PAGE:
Victorian groomer Sheridan Meyles won the People’s Choice Award as well as the Master’s Creative, in which she skilfully transformed a Poodle cross into a Chinese dragon. She had created “a buzz” when she became the Open Creative winner at the 2010 GroomEx by turning the same dog into a Bumblebee. “It’s the first time I’ve entered the Master’s Creative, which has very high standards,” says Meyles. “I put more pressure on myself to step it up with months of preparation and it has paid off. I’m also thrilled about winning the People’s Choice Awards!”
Victorian dog groomer Sarah Lowe wasn’t “horsing around” when she took out the Open Creative category by turning a Maltese Shih Tzu cross into a purple, pink and blue My Little Pony. “This is my second time competing in the Open Creative. (At GroomEx 2012) I got second place and came back for the trophy,” laughs Lowe. “I just went in thinking I would do my best and I felt this was the best I’ve done on this dog. She looks really cute.”
GroomEx is certainly the cream of the crop and groomers come from around the country to compete. Many groomers agree that it’s a great environment for novice groomers to learn from the best. “It’s a friendly competition where all groomers really support each other,” says Meyles. Also, the work and effort all the groomers put in and the money spent leading up to GroomEx is astronomical, says Parsons.
“Sometimes, when you’re grooming you scratch your head and wonder why you’re doing it. It’s because of the camaraderie and the fun we have with all these great groomers,” says Parsons, who also celebrated her 40th birthday at GroomEx with a surprise gourmet cake from her colleagues. “It is also because it’s a learning curb each time, as we are given critiques from our knowledgeable judges, which help us for our grooming also.”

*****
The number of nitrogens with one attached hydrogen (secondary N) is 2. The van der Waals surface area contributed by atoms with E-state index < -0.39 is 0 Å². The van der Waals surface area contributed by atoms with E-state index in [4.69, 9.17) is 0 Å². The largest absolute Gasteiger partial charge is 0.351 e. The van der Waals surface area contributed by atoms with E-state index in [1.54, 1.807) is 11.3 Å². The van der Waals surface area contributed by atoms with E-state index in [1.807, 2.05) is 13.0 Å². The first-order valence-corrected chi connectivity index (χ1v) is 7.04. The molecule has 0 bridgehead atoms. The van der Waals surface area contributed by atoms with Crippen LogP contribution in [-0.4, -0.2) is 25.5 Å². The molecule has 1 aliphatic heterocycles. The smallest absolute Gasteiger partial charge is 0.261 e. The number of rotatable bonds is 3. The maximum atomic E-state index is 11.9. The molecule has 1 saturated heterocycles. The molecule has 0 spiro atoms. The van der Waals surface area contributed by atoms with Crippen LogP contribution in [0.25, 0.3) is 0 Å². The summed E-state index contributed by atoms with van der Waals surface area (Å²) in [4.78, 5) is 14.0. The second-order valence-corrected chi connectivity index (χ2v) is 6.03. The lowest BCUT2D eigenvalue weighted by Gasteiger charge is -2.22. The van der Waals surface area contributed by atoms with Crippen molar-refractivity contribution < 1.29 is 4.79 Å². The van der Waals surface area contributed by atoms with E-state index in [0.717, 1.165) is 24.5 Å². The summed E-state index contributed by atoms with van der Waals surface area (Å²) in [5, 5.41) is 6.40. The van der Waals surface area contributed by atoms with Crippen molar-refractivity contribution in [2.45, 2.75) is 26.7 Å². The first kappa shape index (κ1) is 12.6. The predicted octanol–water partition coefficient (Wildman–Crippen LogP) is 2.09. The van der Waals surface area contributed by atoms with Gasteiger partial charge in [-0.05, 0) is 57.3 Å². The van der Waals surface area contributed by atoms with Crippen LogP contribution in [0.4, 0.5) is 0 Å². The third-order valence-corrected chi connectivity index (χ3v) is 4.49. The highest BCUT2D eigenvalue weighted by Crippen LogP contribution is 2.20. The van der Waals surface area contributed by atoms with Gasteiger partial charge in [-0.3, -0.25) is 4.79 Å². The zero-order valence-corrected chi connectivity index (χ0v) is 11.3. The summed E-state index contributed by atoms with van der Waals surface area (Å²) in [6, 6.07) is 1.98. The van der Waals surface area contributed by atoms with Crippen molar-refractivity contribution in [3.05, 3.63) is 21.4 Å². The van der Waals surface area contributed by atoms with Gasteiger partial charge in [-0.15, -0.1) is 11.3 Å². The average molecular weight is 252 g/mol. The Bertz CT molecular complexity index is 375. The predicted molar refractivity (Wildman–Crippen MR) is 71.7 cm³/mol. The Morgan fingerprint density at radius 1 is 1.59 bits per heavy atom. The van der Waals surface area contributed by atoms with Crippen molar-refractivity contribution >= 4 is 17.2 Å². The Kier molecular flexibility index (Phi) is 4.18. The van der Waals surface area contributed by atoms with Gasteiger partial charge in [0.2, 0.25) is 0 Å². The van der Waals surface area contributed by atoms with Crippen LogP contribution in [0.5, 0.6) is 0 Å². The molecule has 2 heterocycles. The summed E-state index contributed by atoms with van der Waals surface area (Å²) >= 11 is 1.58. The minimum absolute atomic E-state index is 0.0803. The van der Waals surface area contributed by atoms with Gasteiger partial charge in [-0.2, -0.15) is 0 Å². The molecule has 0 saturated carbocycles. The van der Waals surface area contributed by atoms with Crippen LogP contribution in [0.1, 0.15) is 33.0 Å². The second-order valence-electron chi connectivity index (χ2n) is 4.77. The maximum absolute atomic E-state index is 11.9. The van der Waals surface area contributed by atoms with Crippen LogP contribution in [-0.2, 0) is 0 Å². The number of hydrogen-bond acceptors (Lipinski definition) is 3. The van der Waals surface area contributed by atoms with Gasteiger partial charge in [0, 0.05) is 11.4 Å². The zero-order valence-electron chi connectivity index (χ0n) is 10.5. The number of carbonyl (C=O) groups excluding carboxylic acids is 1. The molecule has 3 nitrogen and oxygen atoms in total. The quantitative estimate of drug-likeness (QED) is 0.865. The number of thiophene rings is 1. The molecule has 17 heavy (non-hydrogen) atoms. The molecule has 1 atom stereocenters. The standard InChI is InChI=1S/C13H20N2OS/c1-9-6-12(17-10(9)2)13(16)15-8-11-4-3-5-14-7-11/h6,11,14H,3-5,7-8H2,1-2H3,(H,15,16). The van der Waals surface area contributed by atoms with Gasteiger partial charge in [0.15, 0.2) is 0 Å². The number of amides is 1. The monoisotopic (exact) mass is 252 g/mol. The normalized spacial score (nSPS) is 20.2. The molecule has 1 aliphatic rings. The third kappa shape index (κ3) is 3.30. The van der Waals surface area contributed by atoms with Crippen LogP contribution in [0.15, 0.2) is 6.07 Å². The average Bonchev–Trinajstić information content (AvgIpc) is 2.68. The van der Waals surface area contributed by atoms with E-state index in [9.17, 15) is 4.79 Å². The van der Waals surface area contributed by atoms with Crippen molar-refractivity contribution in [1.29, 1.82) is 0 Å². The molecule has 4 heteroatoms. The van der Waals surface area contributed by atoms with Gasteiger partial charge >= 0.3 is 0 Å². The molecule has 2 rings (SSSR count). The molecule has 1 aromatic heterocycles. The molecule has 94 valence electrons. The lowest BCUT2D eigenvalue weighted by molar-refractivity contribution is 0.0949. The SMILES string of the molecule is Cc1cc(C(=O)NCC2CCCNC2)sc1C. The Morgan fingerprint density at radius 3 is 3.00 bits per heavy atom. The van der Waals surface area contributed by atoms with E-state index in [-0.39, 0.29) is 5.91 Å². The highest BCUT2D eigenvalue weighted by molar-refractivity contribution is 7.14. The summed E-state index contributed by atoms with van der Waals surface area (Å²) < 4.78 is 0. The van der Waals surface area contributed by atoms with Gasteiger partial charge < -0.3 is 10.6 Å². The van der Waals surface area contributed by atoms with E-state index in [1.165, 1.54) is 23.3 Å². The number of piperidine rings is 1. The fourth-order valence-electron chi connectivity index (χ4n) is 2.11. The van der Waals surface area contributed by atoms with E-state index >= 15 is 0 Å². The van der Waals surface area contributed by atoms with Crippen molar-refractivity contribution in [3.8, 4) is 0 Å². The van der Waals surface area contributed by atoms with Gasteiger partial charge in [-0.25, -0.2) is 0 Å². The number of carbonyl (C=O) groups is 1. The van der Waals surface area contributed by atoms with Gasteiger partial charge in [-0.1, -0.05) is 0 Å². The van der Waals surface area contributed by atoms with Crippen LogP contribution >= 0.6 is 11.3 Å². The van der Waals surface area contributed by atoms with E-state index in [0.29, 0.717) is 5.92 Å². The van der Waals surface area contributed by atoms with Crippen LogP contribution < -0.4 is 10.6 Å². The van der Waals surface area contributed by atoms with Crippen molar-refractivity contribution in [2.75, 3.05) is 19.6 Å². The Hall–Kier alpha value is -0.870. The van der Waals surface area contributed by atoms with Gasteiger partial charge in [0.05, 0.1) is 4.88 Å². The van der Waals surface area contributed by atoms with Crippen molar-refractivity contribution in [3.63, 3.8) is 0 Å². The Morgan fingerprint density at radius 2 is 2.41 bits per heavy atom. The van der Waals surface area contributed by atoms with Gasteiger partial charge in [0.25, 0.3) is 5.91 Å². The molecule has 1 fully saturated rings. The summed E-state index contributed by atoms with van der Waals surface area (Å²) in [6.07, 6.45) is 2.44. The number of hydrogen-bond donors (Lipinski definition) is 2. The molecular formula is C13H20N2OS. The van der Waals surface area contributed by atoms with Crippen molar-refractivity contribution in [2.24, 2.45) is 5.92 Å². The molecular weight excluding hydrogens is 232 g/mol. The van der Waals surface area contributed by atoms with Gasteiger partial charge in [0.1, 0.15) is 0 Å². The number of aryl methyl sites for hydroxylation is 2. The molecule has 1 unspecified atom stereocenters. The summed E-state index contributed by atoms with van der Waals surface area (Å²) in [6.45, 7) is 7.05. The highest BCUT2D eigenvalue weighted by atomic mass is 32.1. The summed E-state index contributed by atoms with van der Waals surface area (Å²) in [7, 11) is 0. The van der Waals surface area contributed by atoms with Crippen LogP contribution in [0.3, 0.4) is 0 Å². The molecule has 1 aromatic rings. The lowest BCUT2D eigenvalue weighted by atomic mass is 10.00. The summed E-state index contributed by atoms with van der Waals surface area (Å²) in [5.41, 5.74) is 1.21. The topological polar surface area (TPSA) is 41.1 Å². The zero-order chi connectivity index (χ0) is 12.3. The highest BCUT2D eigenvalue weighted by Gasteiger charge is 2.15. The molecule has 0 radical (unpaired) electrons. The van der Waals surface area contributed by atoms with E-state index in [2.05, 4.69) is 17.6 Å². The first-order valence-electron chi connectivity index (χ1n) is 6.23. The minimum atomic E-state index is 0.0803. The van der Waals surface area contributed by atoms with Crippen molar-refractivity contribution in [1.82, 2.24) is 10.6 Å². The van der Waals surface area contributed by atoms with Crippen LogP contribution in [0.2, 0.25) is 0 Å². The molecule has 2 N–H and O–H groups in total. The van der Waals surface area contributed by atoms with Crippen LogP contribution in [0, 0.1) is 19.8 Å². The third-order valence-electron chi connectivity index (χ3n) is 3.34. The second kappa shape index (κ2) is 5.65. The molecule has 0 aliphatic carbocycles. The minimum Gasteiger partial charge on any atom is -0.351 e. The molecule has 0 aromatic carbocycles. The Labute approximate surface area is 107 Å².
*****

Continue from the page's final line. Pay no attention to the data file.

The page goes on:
Swan from the PIAA says GroomEx organisers are continuously looking for change and to try different things when it comes to showcasing the artistic flare and talent of Australian groomers. Perhaps at the next GroomEx the “creative dogs” will actually fly, neigh and breath fire?
For more information about this year’s GroomEx, visit piaa.net.au
Pet grooming growing fast in Australia
Grooming is one of the fastest growing sectors of Australia’s pet industry, with consumer expenditure on dog grooming at more than $204 million (2009) and number of pet groomers more than doubling over the past decade. The average owner wants the full grooming treatment for their pet, including bathing, blow dry, styling and even coloured nails, says Karen Swan, Grooming Director of the Pet Industry Association of Australia.
“Grooming is becoming more popular because dogs are increasingly being embraced as valued members of the family,” Swan says. “Pet owners are also demanding a higher standard and want groomers with formal qualifications and attending professional development, which is great for the industry.”
Winners of GroomEx 2013
The Pet Industry Association of Australia is proud of all the competing winners at GroomEx 2013. For a list of winners in each grooming category, visit piaa.net.auHere are just a few things that can make life with your dog a bit easier - see them now on our DOGSLife Directory